You also set up Code First Girls. Was that because of the lack of diversity in tech?
Oh, yes, when we first started, I was really appalled by the lack of diversity. The tech world really struggles with this and it starts at university level, unfortunately, where it’s about 16 per cent female at the undergraduate computer science level and, unfortunately, that just continues the whole way through. We’ve alwaysseen a very poor gender ratio at EF and it’s something that we’ve been trying to tackle for many years. Code First Girls was our first attempt to help young women, at the point where they’re making decisions about their career, upskill themselves so they can have a career in technology.
Over the last six/seven years, we’ve had almost 20,000 women go through Code First Girls. It’s our contribution to try and address
the gender imbalance within the technology space. There’s still a huge amount of work that we need to do at EF to encourage more women to consider being a founder an attractive career path. And as a female founder myself, it is the most exciting, challenging, flexible in many ways, career path, but I think often women hold themselves back from considering it as an option because it’s perceived to be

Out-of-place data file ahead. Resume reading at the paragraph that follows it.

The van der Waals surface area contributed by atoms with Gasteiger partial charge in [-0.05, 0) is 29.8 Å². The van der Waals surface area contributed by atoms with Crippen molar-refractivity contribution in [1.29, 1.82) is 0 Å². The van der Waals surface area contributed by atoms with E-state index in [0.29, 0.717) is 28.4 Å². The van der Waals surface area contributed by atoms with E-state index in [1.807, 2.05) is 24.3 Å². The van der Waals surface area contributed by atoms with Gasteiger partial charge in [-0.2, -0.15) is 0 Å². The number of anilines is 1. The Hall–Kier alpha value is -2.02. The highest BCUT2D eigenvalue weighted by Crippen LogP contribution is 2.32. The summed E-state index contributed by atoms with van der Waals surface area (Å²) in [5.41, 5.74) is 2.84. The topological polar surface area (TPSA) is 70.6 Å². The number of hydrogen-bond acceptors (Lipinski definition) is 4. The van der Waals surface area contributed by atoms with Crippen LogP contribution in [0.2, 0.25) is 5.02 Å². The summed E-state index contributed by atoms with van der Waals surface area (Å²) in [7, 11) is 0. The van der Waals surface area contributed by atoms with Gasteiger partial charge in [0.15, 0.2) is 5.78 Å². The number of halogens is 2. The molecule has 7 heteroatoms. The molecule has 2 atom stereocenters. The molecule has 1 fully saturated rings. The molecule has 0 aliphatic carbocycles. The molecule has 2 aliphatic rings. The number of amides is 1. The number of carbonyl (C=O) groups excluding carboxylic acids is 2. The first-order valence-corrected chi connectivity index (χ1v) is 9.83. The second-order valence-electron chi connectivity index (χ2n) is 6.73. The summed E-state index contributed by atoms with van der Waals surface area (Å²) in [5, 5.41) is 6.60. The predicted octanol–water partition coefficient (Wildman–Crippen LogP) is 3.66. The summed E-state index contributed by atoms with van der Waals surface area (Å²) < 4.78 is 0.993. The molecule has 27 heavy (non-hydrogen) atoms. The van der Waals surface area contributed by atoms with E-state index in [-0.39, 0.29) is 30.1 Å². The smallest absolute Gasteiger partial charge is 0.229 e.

If you could recommend one book to aspiring entrepreneurs, what would it be?
I think it would have to be Reid Hoffman, The Start-up of You, which helps you understand how to take that plunge and how to frame your life in an entrepreneurial way. But I think if you’re just at that very beginning stage, it’s a really good read.
Is there a standout piece of advice that you’ve been given along the way in your entrepreneurial career?
Plan to succeed, don’t plan to fail. It’s really interesting watching who does well on the programme, and it’s often the individuals who don’t allocate any brain space to mitigating downside risk. They put all their energy and effort into succeeding and only thinking about the future and what’s ahead of them, they’re not second guessing and protecting their back just in they failed.
This article is taken from D/srupt issue 3 (2020-21). View the full magazine here.